Yosemite Rim Fire 30 Percent Contained as Costs Balloon
Firefighters in California are continuing to make progress when it comes to fighting the massive wildfire in Yosemite.
By Friday, the Rim fire was finally 32 percent contained. Evacuation orders in Tuolumne City, Soulsbyville, and Willow Spring were lifted. That's a big change from the start of the week when crews — still unable to quell the flames due to high winds, arid land, and mountainous terrain — were only able to reach about 7 percent containment.
The fire is the fifth-largest in California's history and has burned some 199,237 acres thus far. While tens of thousands of acres within the park have been charred by the flames, the popular tourist area of Yosemite Valley has escaped unscathed for now.
So far, the fire has destroyed more than 100 buildings, including about 30 homes. Alison Hesterly, a Rim fire information officer told the Los Angeles Times that the forward spread of the fire has slowed. “The fire is not having erratic growth like it was before,” she said.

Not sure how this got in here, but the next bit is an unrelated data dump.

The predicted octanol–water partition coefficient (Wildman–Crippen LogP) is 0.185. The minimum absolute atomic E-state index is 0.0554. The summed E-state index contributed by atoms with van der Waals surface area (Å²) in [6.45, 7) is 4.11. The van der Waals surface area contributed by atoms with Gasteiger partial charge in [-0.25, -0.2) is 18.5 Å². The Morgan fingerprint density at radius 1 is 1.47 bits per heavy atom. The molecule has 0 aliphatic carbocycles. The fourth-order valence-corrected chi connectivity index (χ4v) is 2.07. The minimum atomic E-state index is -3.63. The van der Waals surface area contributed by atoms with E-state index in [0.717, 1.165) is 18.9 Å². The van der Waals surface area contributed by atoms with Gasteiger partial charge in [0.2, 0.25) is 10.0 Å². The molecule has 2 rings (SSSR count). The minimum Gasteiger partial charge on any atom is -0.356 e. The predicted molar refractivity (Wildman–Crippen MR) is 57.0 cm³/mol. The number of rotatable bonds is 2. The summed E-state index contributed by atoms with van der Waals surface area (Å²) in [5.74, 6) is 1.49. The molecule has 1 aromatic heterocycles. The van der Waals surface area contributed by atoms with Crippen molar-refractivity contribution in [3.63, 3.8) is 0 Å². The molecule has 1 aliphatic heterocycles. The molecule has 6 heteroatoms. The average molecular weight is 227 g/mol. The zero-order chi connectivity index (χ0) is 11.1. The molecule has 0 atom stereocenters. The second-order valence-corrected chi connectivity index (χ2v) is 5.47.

Crews are setting up controlled burns ahead of the flames to prevent the blaze from moving toward the Hetch Hetchy reservoir, which provides drinking water for the city of San Francisco.
More than 4,900 firefighters are involved in battling the fire, which has caused costs to jump to nearly $50 million. And while progress has been made, there's still much to do. Officials expect it to take two to three more weeks before the fire is fully contained. After that, the area will reportedly continue to smolder until heavy rain, or even snow arrive in a few months. "This is going to be a tough fire," said Tom Tidwell, chief of the U.S. Forest Service.
The Rim fire started on August 17. The cause of the ongoing blaze is still under investigation.